Torrey is a distinguished school
Torrey Pines Elementary is one of two La Jolla public elementary schools to be declared a 2008 California Distinguished School.
Torrey Pines and La Jolla elementary were among 343 state public elementary schools, six of which are in the San Diego Unified School District, to be so honored.
For Torrey Pines Elementary School Principal Jim Solo, it was the attainment of part of a long-range vision for his school.
“Being a distinguished school is something over my last 5 1/2 years as principal that I’ve been trying to achieve,” said Solo. “We want to let people in the community know this is a great school, offering great public education for their children. We’ve gotten that message out over the years, and this just adds to that.”
The quest started for Torrey Pines back in October 2007, when high academic performance test scores racked up by its fifth graders qualified the school to apply for the “distinguished school” designation.
It was at that point, said Solo, that he, the school’s Foundation and parent groups collectively decided they were willing to run the bureaucratic gauntlet to become a distinguished school.
The first step in the months-long process was for Torrey Pines to answer a number of questions concerning why it was deserving of the honor. The answers filled a detailed 20-page report.
Solo talked about what that 20-page report entailed. “The emphasis is on standards-based instruction for every grade level,” he said, “addressing how you ensure all stakeholders are involved in decisionmaking at the school to enhance proficiency or do better in the core curriculum areas.”
Next it was time for Torrey Pines to prove all the qualifications claimed in its 20-page application to the state. The state dispatched a team of three trained administrators and teachers to conduct a site visit to validate what had been claimed by Torrey Pines in its written application.
“The three came out in early April and spent the whole day here,” said Solo. “They had to have documents to back up whatever we said. Our classrooms were open and available to them to do observation. At the end of the day they told me it was a good site visit.”
In mid-April, Torrey Pines was notified it had made the grade as a California Distinguished School.
Vince Johnson, current president of Torrey Pines Elementary School Foundation, who was part of the school’s application process, talked about why the La Jolla school is special.
“I think we have a pretty dedicated parent base that really likes to get involved, like doing things to support the Foundation,” said Johnson. “I think the school also draws from a pretty ethnically diverse base, that really sort of enhances everything we do.”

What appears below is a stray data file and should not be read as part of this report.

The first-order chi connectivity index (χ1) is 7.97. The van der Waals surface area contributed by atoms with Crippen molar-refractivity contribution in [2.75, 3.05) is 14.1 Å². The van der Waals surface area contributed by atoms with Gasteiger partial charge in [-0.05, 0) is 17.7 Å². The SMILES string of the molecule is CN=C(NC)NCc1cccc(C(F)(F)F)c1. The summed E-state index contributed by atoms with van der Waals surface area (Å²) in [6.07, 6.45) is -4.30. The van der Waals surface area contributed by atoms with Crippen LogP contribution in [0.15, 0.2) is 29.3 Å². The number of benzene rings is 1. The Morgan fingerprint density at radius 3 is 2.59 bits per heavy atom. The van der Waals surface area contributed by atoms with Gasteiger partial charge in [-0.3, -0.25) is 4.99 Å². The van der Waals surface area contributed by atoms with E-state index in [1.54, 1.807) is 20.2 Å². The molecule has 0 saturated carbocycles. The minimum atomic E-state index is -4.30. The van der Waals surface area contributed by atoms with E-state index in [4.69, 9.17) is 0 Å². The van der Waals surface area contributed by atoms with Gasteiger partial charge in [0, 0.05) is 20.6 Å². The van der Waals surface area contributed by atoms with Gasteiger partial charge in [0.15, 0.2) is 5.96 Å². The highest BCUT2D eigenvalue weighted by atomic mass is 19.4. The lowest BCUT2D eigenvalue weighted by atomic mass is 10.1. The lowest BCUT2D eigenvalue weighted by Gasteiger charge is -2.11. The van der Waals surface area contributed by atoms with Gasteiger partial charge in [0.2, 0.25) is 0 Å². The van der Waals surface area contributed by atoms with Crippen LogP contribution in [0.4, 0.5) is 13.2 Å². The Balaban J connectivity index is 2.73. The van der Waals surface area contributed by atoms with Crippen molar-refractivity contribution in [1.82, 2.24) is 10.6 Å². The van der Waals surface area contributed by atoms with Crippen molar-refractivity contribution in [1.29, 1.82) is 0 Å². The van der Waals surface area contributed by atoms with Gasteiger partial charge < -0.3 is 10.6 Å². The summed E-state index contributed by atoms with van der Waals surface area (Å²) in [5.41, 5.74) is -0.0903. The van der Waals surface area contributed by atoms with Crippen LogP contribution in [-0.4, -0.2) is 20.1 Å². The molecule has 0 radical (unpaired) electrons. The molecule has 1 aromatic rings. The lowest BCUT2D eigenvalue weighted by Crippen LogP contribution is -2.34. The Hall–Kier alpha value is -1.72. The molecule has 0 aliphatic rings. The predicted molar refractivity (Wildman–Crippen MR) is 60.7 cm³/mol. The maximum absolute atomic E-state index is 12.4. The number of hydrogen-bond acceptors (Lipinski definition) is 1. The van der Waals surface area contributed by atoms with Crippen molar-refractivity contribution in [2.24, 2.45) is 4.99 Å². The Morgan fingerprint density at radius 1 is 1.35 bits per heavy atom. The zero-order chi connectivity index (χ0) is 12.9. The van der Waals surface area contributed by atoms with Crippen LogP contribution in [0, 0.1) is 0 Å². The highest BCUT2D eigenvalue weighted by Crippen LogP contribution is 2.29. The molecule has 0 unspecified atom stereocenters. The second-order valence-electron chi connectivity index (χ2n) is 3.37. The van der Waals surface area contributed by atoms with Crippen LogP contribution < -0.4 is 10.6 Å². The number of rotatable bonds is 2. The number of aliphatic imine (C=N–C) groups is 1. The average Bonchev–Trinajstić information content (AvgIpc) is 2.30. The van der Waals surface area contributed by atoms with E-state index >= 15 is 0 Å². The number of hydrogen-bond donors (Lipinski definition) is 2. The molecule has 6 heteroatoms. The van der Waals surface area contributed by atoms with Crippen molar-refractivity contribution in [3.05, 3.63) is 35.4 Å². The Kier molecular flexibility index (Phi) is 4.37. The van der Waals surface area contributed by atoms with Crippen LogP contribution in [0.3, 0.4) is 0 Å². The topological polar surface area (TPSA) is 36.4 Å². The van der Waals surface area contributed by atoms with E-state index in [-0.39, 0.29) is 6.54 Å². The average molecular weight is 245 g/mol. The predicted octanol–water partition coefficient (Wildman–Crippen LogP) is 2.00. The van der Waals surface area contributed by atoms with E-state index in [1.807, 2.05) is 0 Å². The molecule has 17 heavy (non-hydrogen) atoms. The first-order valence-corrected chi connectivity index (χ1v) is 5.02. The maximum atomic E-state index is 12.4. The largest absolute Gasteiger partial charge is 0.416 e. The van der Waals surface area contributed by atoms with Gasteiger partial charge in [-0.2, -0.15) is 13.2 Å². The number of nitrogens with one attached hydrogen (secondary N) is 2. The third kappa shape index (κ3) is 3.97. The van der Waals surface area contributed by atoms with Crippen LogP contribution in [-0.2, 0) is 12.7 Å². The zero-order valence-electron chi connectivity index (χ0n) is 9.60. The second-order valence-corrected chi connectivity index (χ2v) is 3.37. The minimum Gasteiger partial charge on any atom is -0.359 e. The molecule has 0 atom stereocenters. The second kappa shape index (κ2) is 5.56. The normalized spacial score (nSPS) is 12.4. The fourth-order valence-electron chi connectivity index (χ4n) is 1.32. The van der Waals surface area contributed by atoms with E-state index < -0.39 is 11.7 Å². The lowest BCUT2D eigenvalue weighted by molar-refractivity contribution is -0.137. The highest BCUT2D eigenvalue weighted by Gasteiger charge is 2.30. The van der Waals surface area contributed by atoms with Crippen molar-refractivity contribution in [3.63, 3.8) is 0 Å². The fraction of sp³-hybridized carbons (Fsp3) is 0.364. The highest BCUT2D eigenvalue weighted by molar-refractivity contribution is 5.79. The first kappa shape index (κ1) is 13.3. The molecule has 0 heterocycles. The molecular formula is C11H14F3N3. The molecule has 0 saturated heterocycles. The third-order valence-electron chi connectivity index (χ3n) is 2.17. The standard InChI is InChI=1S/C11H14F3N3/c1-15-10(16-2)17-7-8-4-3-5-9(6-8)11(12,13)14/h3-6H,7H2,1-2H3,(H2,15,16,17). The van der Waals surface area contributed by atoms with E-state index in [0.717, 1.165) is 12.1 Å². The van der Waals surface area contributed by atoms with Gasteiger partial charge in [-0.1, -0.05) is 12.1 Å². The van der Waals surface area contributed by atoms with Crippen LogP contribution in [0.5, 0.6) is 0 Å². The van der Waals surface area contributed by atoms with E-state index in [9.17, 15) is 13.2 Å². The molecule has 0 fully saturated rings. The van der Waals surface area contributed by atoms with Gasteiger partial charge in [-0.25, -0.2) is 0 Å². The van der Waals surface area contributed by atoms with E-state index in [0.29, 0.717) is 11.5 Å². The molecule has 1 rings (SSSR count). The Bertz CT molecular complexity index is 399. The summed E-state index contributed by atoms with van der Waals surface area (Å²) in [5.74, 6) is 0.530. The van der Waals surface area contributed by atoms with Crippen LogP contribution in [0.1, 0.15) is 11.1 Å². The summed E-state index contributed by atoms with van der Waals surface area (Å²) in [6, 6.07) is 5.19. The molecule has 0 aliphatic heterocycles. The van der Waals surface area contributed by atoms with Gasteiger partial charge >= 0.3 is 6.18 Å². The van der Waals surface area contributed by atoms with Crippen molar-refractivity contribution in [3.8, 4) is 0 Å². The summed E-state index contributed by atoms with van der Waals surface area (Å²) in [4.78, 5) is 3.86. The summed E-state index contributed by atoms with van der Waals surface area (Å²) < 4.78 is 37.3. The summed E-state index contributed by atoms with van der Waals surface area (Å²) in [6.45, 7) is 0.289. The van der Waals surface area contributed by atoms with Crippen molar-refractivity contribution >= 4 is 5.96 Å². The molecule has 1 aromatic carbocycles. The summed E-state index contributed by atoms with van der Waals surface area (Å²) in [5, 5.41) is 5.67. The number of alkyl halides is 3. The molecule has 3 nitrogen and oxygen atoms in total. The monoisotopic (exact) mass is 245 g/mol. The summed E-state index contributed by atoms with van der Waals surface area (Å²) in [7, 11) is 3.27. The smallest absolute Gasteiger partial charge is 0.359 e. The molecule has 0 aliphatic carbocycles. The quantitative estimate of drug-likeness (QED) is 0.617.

Johnson noted there are lots of visiting families from other countries whose children are enrolled in Torrey Pines Elementary while their parents are at UCSD on one-year sabbaticals. “Both my daughters come home from school all the time and say things like, ‘There’s a new kid in class from Germany and he doesn’t speak any English,’ ” said Johnson. “Our children learn from an early age that it’s normal for people to speak other languages who come from other parts of the world. Everyone just manages to work together.”
Despite the honor, these are challenging times to be involved in public education. With ongoing educational budget cuts, the role for school support groups such as the Torrey Pines Foundation is becoming larger and more important. But Torrey Pines has been more than equal to the task.
“It’s been kind of a record year for us in terms of volunteer hours,” said Johnson, “and in the amount of funds we’ve been able to raise. Our principal ... has come up with a plan to try to keep these (budget) cuts as far away from our classrooms as possible. The more support we give him, the more ability he has to maintain his teaching staff and his plan for our school.”
Solo said Torrey Pines can apply to be a state distinguished school again but not before the 2012 school year. The honor carries with it no monetary incentive. Nonetheless, it singles the school out for educational excellence at all levels. To be eligible in 2012, the school will also have to qualify once again in academic standardized testing.
Last year’s mark of 944 out of 1,000 possible points has set the bar quite high.